The expected value of extinction risk reduction is positive
By Jan Brauner and Friederike Grosse-Holz
Work on this article has been funded by the Centre for Effective Altruism, but the article represents the personal views of the authors.
Assume it matters morally what happens in the millions of years to come. What should we do, then? Will efforts to reduce the risk of human extinction lead to a better or worse future?
Because the EA forum does not yet support footnotes, the full article is posted at https://www.effectivealtruism.org/articles/the-expected-value-of-extinction-risk-reduction-is-positive/
If most expected value or disvalue lies in the billions of years to come, altruists should plausibly focus their efforts on improving the long-term future. It is not clear whether reducing the risk of human extinction would, in expectation, improve the long-term future, because a future with humanity may be better or worse than one without it.
From a consequentialist, welfarist view, most expected value (EV) or disvalue of the future comes from scenarios in which (post-)humanity colonizes space, because these scenarios contain most expected beings. Simply extrapolating the current welfare (part 1.1) of humans and farmed and wild animals, it is unclear whether we should support spreading sentient beings to other planets.
From a more general perspective (part 1.2), future agents will likely care morally about the same things we find valuable or about any of the things we are neutral towards. It seems very unlikely that they would see value exactly where we see disvalue. If future agents are powerful enough to shape the world according to their preferences, this asymmetry implies the EV of future agents colonizing space is positive from many welfarist perspectives.
If we can defer the decision about whether to colonize space to future agents with more moral and empirical insight, doing so creates option value (part 1.3). However, most expected future disvalue plausibly comes from futures controlled by indifferent or malicious agents. Such “bad” agents will make worse decisions than we, currently, could. Thus, the option value in reducing the risk of human extinction is small.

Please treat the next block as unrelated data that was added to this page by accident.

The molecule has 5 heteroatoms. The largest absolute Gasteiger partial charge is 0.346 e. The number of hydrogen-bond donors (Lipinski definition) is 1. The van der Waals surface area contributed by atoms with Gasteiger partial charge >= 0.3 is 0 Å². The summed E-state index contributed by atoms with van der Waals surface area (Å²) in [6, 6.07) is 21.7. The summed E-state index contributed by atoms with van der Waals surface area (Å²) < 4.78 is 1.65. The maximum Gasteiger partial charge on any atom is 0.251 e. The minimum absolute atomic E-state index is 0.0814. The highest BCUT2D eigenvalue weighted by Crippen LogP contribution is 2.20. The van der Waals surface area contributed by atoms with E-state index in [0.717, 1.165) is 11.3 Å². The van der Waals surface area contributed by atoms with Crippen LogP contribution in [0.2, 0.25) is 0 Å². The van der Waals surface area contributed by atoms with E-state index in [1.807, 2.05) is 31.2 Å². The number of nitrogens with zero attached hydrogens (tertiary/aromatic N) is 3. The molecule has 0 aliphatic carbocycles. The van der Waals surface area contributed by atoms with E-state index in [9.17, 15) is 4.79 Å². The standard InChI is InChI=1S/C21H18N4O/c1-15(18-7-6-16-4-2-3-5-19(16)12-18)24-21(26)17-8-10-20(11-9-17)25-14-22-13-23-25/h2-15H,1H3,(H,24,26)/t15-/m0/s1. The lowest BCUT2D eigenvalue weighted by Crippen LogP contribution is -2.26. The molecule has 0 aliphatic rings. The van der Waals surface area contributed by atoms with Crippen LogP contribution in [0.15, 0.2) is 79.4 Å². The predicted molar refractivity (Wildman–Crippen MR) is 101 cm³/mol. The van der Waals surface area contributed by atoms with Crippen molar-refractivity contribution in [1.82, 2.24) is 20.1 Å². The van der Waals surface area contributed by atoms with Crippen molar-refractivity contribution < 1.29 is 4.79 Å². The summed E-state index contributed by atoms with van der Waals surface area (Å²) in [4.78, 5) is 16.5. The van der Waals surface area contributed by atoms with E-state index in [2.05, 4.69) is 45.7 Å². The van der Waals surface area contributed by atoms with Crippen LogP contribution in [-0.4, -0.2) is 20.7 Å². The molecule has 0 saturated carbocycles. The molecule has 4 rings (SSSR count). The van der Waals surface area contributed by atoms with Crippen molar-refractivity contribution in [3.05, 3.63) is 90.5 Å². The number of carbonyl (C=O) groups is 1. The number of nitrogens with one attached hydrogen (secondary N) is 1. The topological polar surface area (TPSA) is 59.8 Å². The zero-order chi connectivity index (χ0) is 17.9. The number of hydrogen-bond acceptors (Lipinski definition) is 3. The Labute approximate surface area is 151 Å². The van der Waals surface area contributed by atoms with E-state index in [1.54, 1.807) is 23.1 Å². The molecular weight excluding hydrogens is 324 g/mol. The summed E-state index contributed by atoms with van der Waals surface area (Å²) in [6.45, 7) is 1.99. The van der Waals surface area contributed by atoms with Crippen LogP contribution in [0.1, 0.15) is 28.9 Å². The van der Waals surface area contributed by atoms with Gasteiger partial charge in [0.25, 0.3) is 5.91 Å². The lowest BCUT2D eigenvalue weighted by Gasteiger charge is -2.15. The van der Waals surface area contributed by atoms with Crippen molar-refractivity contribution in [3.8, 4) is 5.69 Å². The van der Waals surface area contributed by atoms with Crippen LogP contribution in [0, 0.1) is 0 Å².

The universe may not stay empty, even if humanity goes extinct (part 2.1). A non-human animal civilization, extraterrestrials or uncontrolled artificial intelligence that was created by humanity might colonize space. These scenarios may be worse than (post-)human space colonization in expectation. Additionally, with more moral or empirical insight, we might realize that the universe is already filled with beings or things we care about (part 2.2). If the universe is already filled with disvalue that future agents could alleviate, this gives further reason to reduce extinction risk.
In practice, many efforts to reduce the risk of human extinction also have other effects of long-term significance. Such efforts might often reduce the risk of global catastrophes (part 3.1) from which humanity would recover, but which might set technological and social progress on a worse track than they are on now. Furthermore, such efforts often promote global coordination, peace and stability (part 3.2), which is crucial for safe development of pivotal technologies and to avoid negative trajectory changes in general.
Aggregating these considerations, efforts to reduce extinction risk seem positive in expectation from most consequentialist views, ranging from neutral on some views to extremely positive on others. As efforts to reduce extinction risk also seem highly leveraged and time-sensitive, they should probably hold prominent place in the long-termist EA portfolio.